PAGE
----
Obviously, all of these variables mean that there’s no silver bullet adhesive that will work across different people and stay on for three hours or three weeks. Among the products that 3M provides to customers are traditional acrylate-based adhesives, which work well for many different applications. For their part, silicone-based adhesives avoid sticking to the protein layer so that when you remove the adhesive, it does not take off that top layer of skin. “With sensitive skin,” Lawson noted, “that top layer of skin may be what stands between you and the epidermis underneath, which can cause an injury or a skin tear, which can take some time to heal or be a source of infection. So silicones are again parts of our ammunition that we can throw at these types of applications for the very young or the very old. Or, if you’re in a sensitive location where an injury is more prone to occur.”
|Future adhesives made from silicones may enable treatment and management options that are more discreet, can be replaced less frequently, and can be used on a larger variety of patients. (Image source: 3M)|
To share its legacy knowledge in the medical adhesive space, 3M has raised its efforts to have scientists do skin presentations and produce publications sharing 3M’s knowledge of adhesives for the people and engineers working on medical devices. The company also put together a web site called findmyadhesive.com, which allows people who are not experts in adhesives to answer a few simple questions and get some guidance as to what sort of adhesive would work best, depending on the application.
What the Future Holds
Development is of course ongoing to further improve adhesives. Lawson said, “We’re trying to engineer silicones to be able to go into that extended-wear (beyond seven days) category. That will be something coming out in the next year—the ability to stick aggressively, not be prone to skin tearing, and able to be used for adolescent, juvenile, and senior populations. While I said there’s no silver bullet, we’re pretty excited about the possibility of silicones being in that range where you could wear them for longer periods of time, avoid injury on sensitive skin, and the people with normal skin may be able to wear them as well and get the performance they desire.”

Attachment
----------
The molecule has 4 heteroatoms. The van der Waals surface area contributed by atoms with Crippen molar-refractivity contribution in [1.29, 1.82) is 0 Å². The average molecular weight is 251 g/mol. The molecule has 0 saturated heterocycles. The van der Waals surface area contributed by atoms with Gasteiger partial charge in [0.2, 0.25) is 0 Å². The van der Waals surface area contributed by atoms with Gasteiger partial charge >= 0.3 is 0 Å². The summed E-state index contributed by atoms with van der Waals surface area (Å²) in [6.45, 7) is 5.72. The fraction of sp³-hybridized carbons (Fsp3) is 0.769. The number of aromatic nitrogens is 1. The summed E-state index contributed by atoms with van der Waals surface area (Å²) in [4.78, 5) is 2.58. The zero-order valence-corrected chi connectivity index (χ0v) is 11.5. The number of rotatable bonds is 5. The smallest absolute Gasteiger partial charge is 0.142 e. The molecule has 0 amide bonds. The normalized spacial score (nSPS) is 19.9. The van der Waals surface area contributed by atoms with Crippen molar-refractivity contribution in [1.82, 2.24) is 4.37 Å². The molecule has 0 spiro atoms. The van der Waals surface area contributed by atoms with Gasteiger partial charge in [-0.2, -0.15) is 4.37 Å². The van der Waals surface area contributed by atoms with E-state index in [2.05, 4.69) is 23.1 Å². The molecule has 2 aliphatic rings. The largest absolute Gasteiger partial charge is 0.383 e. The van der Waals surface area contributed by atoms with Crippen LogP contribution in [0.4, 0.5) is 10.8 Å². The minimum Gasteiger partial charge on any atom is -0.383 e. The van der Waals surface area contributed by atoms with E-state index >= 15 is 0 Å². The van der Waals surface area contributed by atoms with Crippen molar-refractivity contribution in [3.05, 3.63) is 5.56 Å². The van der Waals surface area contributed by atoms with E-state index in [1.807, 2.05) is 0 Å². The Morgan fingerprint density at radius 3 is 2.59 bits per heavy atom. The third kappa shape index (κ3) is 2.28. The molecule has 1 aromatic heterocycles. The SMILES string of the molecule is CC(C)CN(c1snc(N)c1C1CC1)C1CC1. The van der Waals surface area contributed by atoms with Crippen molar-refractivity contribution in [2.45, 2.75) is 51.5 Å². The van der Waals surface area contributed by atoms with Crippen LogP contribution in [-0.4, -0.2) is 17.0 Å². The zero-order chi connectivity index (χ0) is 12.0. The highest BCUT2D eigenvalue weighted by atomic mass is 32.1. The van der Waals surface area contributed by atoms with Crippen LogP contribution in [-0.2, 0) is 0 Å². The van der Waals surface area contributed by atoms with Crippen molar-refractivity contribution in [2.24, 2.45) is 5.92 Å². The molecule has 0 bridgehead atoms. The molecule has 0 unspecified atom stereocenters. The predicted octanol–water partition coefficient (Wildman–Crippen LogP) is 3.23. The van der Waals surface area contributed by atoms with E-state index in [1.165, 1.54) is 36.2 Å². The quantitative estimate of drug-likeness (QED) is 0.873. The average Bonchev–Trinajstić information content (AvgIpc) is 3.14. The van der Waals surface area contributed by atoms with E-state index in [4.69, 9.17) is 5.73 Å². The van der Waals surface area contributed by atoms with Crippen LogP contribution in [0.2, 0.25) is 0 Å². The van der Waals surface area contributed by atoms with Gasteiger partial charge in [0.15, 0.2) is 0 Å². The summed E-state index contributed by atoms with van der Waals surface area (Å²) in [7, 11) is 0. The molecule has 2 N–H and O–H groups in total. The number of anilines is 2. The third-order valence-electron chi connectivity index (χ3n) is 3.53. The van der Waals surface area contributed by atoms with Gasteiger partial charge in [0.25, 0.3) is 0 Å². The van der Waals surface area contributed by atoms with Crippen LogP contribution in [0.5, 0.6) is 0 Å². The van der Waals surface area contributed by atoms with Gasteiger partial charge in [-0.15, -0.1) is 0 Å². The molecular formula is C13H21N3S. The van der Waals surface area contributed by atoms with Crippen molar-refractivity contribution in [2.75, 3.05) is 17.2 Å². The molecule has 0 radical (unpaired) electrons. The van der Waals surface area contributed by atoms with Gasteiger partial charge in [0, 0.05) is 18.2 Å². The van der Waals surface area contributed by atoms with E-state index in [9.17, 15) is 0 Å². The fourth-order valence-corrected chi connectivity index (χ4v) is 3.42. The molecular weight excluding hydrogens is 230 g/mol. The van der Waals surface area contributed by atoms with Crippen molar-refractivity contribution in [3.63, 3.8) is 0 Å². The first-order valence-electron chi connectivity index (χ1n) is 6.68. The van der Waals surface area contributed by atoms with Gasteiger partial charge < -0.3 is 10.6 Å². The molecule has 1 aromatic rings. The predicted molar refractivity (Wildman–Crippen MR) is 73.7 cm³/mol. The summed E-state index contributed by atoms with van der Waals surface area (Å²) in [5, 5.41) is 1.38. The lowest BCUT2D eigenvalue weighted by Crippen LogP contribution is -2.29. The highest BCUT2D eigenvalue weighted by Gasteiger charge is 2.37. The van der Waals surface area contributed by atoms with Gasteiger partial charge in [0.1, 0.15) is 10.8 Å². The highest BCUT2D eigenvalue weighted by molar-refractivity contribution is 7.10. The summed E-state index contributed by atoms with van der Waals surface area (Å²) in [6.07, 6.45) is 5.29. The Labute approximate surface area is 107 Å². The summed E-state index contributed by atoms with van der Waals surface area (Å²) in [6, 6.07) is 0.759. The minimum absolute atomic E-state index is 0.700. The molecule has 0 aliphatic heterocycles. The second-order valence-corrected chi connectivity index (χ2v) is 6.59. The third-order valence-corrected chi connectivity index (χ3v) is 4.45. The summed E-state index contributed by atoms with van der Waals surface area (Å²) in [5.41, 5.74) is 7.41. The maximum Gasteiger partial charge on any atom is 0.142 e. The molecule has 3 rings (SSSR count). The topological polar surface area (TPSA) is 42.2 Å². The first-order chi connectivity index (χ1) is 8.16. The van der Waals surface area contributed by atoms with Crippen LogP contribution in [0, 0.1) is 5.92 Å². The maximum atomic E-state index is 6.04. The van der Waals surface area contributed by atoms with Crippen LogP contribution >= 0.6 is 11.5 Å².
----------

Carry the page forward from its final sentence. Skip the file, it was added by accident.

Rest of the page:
Lawson also noted the dream for the diabetes world to eventually be able to provide treatment via a kind of artificial pancreas—a measurement device and a pump all self-contained in a small, easy to use device that measures the glucose and can deliver small quantities of insulin to maintain the glucose level in the blood. Adhesives will play a crucial part in holding that device in place.
In addition, Lawson stated, “I think about psycho-social issues associated with diabetes or any chronic condition where you’re wearing something that advertises that you have a condition. For some people, they may not care. But for younger people or those with different personality types, it can be a traumatic sort of thing. I hope at some point, adhesives combined with the overall device design can make it almost invisible to the wearer to place and forget or for it to be private or camouflaged if you don’t want it to be known that you have this chronic condition.”
Nancy Friedrich is Editor-in-Chief of Design News. With a 20-year background in covering the electronic and mechanical engineering segments, Nancy has expertise across many areas. At Design News, she focuses on wireless and related areas.